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Date: November 17, 2012 To: Kansas School of Students From: Amy Campbell, School Accreditation Team Member

Subject: Proposal to Integrate Content Area Literacy into All Subjects and Content Classes for Students to Become Self-Teaching. Integrating Content Area Literacy into all subjects and into content classes teaches students to be self-teaching, which moves them toward becoming truly literate. It also advances comprehension and vocabulary, promotes efficient reading and study habits, increases reading and writing to learn and well as preparing student for standardized testing. The field of Content Area Literacy offers research-based insight into learning based processes and practical effective methods for teaching in ways that help our students to see how to learn. We can and should find ways to help students learn how to learn. The best part about integrating Content Area Literacy is that you, as the teacher, must understand that it is not done in addition to you teaching your content; it is best done while teaching your content. Schools are more effective when all teachers accept responsibility for the overall goals of the school. All teachers are expected to contribute to the school-wide literacy program. Effective schools are organized not just to teach students information but to develop their interests and abilities to allow them to continue to be reasonably skilled in future subjects. Integrating Content Area Literacy into all of your subjects and your content classes will make all of the difference.

Definition of Content Area Literacy: Content Area Literacy evolved from Content Area Reading, an idea that began in the 1920s and became a movement that swept the nation in the 1960s. In recent years, the field has continued to evol ve into broader dimensions. Today, most educators and schools understand they are not just responsible for teaching a subject but also responsible for teaching all of their students to be both capable and independent learners. Content Area Literacy is also about teaching students to read to learn. Many believe that learning to read is to learn to decode, or translate, words. Reading actually means constructively comprehending, or making meaning from, print. Reading comprehension generally is defined as understanding the authors message, interpreting the messages meaning and implications and applying the message in meaningful ways. Learning to read is a process that will continue as long as students continue to learn.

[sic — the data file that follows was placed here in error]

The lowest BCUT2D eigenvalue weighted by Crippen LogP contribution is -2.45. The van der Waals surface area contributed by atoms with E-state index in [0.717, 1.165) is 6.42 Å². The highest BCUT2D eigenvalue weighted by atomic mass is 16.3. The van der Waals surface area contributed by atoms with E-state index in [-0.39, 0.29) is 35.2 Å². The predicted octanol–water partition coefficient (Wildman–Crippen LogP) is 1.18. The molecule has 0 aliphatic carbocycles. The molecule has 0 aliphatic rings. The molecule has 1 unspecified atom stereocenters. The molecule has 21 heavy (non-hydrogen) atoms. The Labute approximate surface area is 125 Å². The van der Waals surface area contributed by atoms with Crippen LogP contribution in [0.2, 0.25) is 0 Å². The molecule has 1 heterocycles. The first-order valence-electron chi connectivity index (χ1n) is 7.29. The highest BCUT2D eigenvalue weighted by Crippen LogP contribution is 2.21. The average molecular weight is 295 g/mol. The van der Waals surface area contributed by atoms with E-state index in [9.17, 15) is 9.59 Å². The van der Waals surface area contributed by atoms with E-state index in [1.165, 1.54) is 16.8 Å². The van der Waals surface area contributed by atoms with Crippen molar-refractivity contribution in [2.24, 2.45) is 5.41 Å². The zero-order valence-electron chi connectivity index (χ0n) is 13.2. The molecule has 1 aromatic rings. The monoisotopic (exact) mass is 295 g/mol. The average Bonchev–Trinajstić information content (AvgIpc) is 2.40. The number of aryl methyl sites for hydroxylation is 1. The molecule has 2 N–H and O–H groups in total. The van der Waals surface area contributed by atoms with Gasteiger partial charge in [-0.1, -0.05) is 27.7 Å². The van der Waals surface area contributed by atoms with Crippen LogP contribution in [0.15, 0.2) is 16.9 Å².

Reasons for Content Area Literacy: We believe that Content Area Literacy must be integrated into all content and into all subjects taught. Some content areas, including English, social studies, and science, have apparent connections with reading. Other content areas, including foreign languages, industrial technologies, theatre, vocational and business education, family and consumer science, require a moderate amount of reading. Some other areas including, mathematics, art, music, and physical education, usually feature less reading. Students that do master beginning reading in elementary still need to continue to develop effective strategies for learning from more difficult materials as well as increasing specialized subjects. Even though some students can acquire these strategies without difficulty, others do not. Even in elementary school students begin to fall behind in comprehension. As students expectations increase in middl e and high school, they are more unsuccessful. Content area teachers can expect to have different categories of students in their classroom. Some students will have decoding problems, some will have some serious comprehension issues, and some will need assistance in acquiring comprehension strategies appropriate for their grade level. Students will continue to read and develop needed comprehension strategies on their own, but integrating Content Area Literacy assists all students in the classroom to learn to read and think. Content Area Literacy is based on the premise that all students can be taught to read, learn, and think better, and that you, as the educator, can share the challenges and rewards of assisting them to do so. Content Area Literacy even has a basic approach for students with varying reading achievement levels. These are based on interactive methods for teaching reading which involves thinking concurrently with the subject area knowledge and its applications. With regular use of these methods from grade to

grade and through the subject areas, it supports students development of the independent reading to learn strategies while enabling poorer students to read and learn from material that they would usually find difficult.